They’re setting out on a long journey together, giving birth to something they will care for and nurture for years to come. They need to have the right understanding, need to complement each others’ qualities and shortcomings, have the same shared values and have a shared dream. Yes, we’re talking about Co-Founders and their ambitious startup! So where does one find a “perfect” partner in business?
Today, on OK, Intrnt, we speak to Tzachi Davidovich, the cofounder of Founders-Nation, a platform that lets you find your perfect cofounder. Originally from Israel, now based in London, Tzachi is also the COO at City Socializer, a platform to meet likeminded people.
When did Founders-Nation begin and how?
We started four years ago in Israel. In fact, we had a need for ourselves and we tried to build a community in the beginning. It was purely out of personal need. So we built a platform to connect people with other people as co-founders. I found one of my co-founders via the community myself.
We started as an online platform, then we opened meetups in Israel, London and New York. We started startup weekends, pitch nights etc.. They’re all free by the way. We have sponsors that help us but we’re mainly self sustained by means of partners and sponsors.
How does it work?
You can use the platform if you have an idea and you need a cofounder or if you wish to join someone who has an idea already. The website asks you about your skills and matches you with a member that meets the skills and needs. It’s like a dating website for cofounders, really.
How many people using FN as of now?
I’d say a couple of hundred people log in everyday. There are hundreds of messages that are sent across each day.
For the moment, are there more technical co-founders seeking business partners or is it the other way around?
Well, we really invested a lot in trying to publish to engineering schools and computer science schools to bring more technical co-founders. But even in real life, there are more people looking for technical co-founders and it’s pretty much the same online. A person has to be worthy and convincing to be a technical co-founder.
We’ve done specific activities to increase the number of technical members. We partnered with a few institutions and units that deal with developers and associations and partnerships with those organizations was really beneficial.
How many people have found cofounders via Founders-Nation? Any particular success story that you have to share?
It’s hard to track exactly. Everyone that finds a cofounder, we give them free advice from our partners – so that helps us get some information. Some of them find each other offline and do not tell us which is fine too. But people who do approach us, we connect them to investors and partners free of charge. Eight successful startups have been founded through Founders Nation.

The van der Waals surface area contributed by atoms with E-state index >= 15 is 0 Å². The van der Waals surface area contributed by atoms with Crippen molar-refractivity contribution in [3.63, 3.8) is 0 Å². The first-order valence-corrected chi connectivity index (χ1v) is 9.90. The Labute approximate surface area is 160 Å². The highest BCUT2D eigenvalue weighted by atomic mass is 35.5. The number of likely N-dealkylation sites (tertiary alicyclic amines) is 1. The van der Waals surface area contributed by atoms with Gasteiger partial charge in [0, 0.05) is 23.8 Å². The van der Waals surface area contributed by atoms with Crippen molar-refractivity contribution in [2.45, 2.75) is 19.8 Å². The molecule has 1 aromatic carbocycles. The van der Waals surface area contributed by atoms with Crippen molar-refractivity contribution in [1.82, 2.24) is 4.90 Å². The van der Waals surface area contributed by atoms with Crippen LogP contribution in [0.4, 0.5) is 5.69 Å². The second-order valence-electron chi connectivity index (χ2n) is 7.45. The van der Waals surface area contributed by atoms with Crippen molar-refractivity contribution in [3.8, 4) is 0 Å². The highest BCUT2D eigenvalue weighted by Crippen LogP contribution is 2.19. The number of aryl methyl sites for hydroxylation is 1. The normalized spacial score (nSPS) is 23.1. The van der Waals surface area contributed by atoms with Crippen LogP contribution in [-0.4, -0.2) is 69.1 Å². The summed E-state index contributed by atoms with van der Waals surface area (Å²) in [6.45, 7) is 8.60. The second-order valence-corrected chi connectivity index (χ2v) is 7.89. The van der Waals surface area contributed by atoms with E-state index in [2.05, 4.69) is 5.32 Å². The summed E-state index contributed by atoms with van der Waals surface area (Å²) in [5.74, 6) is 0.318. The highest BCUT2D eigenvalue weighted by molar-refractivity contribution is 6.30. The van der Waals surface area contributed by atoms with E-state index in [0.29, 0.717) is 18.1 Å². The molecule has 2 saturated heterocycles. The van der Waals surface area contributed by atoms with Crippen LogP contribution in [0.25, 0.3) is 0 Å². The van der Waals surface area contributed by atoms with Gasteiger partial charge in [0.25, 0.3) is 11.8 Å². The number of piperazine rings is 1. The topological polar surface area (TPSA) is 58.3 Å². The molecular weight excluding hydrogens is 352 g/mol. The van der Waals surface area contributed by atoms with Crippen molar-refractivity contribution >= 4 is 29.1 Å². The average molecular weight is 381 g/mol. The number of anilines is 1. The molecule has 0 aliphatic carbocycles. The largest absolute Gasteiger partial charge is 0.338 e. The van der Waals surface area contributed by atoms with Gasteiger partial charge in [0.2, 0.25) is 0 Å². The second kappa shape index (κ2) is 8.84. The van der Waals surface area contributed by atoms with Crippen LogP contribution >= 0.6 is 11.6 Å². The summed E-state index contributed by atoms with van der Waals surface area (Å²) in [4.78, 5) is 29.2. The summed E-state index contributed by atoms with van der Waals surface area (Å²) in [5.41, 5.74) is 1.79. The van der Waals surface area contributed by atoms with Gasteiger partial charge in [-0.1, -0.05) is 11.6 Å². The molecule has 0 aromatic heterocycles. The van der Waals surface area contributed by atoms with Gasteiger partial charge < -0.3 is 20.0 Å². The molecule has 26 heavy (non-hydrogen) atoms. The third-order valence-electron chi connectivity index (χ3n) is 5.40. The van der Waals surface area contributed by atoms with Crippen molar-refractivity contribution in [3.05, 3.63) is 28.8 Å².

One such notable venture is Mobilize who just raised 1.2 million dollars for their startup.
What do people look for when looking for a cofounder? What are the things that could go wrong?
Trust is the key factor. What one needs is someone close by, someone with the right skillset and most importantly, shared values. What they see as the future of the company, their vision about the business is important. Then, the kind of fit between two people is important too. They first start a “dating period” and usually only then they start the partnership.
Who do people prefer to startup with – friends or strangers?
Friends, certainly. Like everything in life – if you have a friend you can start with, it’s definitely a good thing. But again, like in dating- if you don’t have a friend you can date, you go out and look! Not everyone in your surroundings is willing to startup and not everyone has the right skillset. We’re trying to give the possibility to scale the search and trying to find the right cofounder.
I started with friends and we’ve built great relationships. Like I already said, shared values and understanding are more important than anything else.
Do people also collaborate remotely, across different countries?
Most partnerships are local. You want to meet someone, get to know them. Like dating in the beginning, right? How do you find someone with a similar vision and shared values? And dating co-founders isn’t very easy either.
Messaging on the site makes it easy to communicate and after a while they usually meet. From this point, they take it offline. I believe it is very crucial to meet and know your cofounder. After all it’s going to be your baby. A remote partnership isn’t impossible but you need to build a relationship before you can start with a remote partnership.
Do you see this growing to other, newer markets?
We’re always searching to go to new countries and cities but we need local ambassadors. We would love to take this wherever we can if we find the right ambassadors!
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As part of OK, Intrnt’s efforts to connect people, we asked Tzachi if he would like to speak to some of our readers directly and he happily agreed! Write to us and we will get back to you and tell you how you can reach him!
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